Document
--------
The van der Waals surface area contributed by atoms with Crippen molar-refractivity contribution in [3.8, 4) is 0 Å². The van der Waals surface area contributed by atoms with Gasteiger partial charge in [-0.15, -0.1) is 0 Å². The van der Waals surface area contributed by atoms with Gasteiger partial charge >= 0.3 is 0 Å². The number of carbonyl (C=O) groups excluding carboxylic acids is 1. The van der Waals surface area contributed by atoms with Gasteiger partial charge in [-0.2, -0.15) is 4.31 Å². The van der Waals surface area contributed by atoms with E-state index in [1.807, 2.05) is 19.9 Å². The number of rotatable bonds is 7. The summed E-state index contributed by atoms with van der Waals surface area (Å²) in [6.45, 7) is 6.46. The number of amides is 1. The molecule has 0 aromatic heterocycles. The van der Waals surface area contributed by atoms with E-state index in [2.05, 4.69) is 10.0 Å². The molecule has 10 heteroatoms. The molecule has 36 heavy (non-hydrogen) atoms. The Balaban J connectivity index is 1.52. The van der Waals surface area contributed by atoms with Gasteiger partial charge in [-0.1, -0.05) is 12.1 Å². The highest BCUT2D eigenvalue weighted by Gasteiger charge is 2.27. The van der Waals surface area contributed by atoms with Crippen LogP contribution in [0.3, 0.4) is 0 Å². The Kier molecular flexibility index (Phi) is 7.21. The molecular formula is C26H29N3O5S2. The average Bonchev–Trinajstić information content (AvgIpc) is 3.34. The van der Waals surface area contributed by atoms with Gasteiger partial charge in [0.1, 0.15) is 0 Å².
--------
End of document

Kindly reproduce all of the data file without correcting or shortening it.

The van der Waals surface area contributed by atoms with Crippen molar-refractivity contribution in [3.8, 4) is 0 Å². The van der Waals surface area contributed by atoms with Gasteiger partial charge in [-0.15, -0.1) is 0 Å². The van der Waals surface area contributed by atoms with Gasteiger partial charge >= 0.3 is 0 Å². The number of carbonyl (C=O) groups excluding carboxylic acids is 1. The van der Waals surface area contributed by atoms with Gasteiger partial charge in [-0.2, -0.15) is 4.31 Å². The van der Waals surface area contributed by atoms with E-state index in [1.807, 2.05) is 19.9 Å². The number of rotatable bonds is 7. The summed E-state index contributed by atoms with van der Waals surface area (Å²) in [6.45, 7) is 6.46. The number of amides is 1. The molecule has 0 aromatic heterocycles. The van der Waals surface area contributed by atoms with E-state index in [2.05, 4.69) is 10.0 Å². The molecule has 10 heteroatoms. The molecule has 36 heavy (non-hydrogen) atoms. The Balaban J connectivity index is 1.52. The van der Waals surface area contributed by atoms with Gasteiger partial charge in [-0.1, -0.05) is 12.1 Å². The highest BCUT2D eigenvalue weighted by Gasteiger charge is 2.27. The van der Waals surface area contributed by atoms with Crippen LogP contribution in [0.3, 0.4) is 0 Å². The Kier molecular flexibility index (Phi) is 7.21. The molecular formula is C26H29N3O5S2. The average Bonchev–Trinajstić information content (AvgIpc) is 3.34. The van der Waals surface area contributed by atoms with Gasteiger partial charge in [0.1, 0.15) is 0 Å².